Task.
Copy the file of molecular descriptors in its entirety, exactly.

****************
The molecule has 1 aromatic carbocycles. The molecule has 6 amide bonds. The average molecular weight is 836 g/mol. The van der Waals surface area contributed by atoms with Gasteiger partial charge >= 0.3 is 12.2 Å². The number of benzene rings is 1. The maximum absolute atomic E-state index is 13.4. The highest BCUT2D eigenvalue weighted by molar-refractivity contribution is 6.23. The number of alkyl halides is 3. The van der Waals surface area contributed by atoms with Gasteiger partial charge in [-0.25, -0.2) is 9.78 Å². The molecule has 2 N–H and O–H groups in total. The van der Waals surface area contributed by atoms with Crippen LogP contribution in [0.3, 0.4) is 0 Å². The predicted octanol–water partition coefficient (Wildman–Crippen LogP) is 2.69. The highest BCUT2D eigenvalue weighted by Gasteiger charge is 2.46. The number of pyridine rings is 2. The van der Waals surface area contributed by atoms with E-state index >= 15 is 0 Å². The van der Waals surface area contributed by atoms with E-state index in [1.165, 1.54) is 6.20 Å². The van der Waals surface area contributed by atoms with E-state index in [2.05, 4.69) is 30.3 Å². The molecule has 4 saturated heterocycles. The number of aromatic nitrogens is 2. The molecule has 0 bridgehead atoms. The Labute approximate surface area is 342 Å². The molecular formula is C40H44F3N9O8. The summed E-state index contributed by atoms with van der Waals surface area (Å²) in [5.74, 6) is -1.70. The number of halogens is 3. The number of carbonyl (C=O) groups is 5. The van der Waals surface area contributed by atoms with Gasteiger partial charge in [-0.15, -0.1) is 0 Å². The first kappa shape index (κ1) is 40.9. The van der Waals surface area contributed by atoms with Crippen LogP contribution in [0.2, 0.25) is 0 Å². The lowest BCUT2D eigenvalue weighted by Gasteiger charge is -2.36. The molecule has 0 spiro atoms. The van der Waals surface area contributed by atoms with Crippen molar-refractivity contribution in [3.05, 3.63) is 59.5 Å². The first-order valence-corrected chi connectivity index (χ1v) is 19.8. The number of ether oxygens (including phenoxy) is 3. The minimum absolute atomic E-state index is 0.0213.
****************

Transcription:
The molecule has 1 aromatic carbocycles. The molecule has 6 amide bonds. The average molecular weight is 836 g/mol. The van der Waals surface area contributed by atoms with Gasteiger partial charge >= 0.3 is 12.2 Å². The number of benzene rings is 1. The maximum absolute atomic E-state index is 13.4. The highest BCUT2D eigenvalue weighted by molar-refractivity contribution is 6.23. The number of alkyl halides is 3. The van der Waals surface area contributed by atoms with Gasteiger partial charge in [-0.25, -0.2) is 9.78 Å². The molecule has 2 N–H and O–H groups in total. The van der Waals surface area contributed by atoms with Crippen LogP contribution in [0.3, 0.4) is 0 Å². The predicted octanol–water partition coefficient (Wildman–Crippen LogP) is 2.69. The highest BCUT2D eigenvalue weighted by Gasteiger charge is 2.46. The number of pyridine rings is 2. The van der Waals surface area contributed by atoms with E-state index >= 15 is 0 Å². The van der Waals surface area contributed by atoms with E-state index in [1.165, 1.54) is 6.20 Å². The van der Waals surface area contributed by atoms with E-state index in [2.05, 4.69) is 30.3 Å². The molecule has 4 saturated heterocycles. The number of aromatic nitrogens is 2. The molecule has 0 bridgehead atoms. The Labute approximate surface area is 342 Å². The molecular formula is C40H44F3N9O8. The summed E-state index contributed by atoms with van der Waals surface area (Å²) in [5.74, 6) is -1.70. The number of halogens is 3. The number of carbonyl (C=O) groups is 5. The van der Waals surface area contributed by atoms with Gasteiger partial charge in [-0.15, -0.1) is 0 Å². The first kappa shape index (κ1) is 40.9. The van der Waals surface area contributed by atoms with Crippen LogP contribution in [0.2, 0.25) is 0 Å². The lowest BCUT2D eigenvalue weighted by Gasteiger charge is -2.36. The molecule has 0 spiro atoms. The van der Waals surface area contributed by atoms with Crippen molar-refractivity contribution in [3.05, 3.63) is 59.5 Å². The first-order valence-corrected chi connectivity index (χ1v) is 19.8. The number of ether oxygens (including phenoxy) is 3. The minimum absolute atomic E-state index is 0.0213.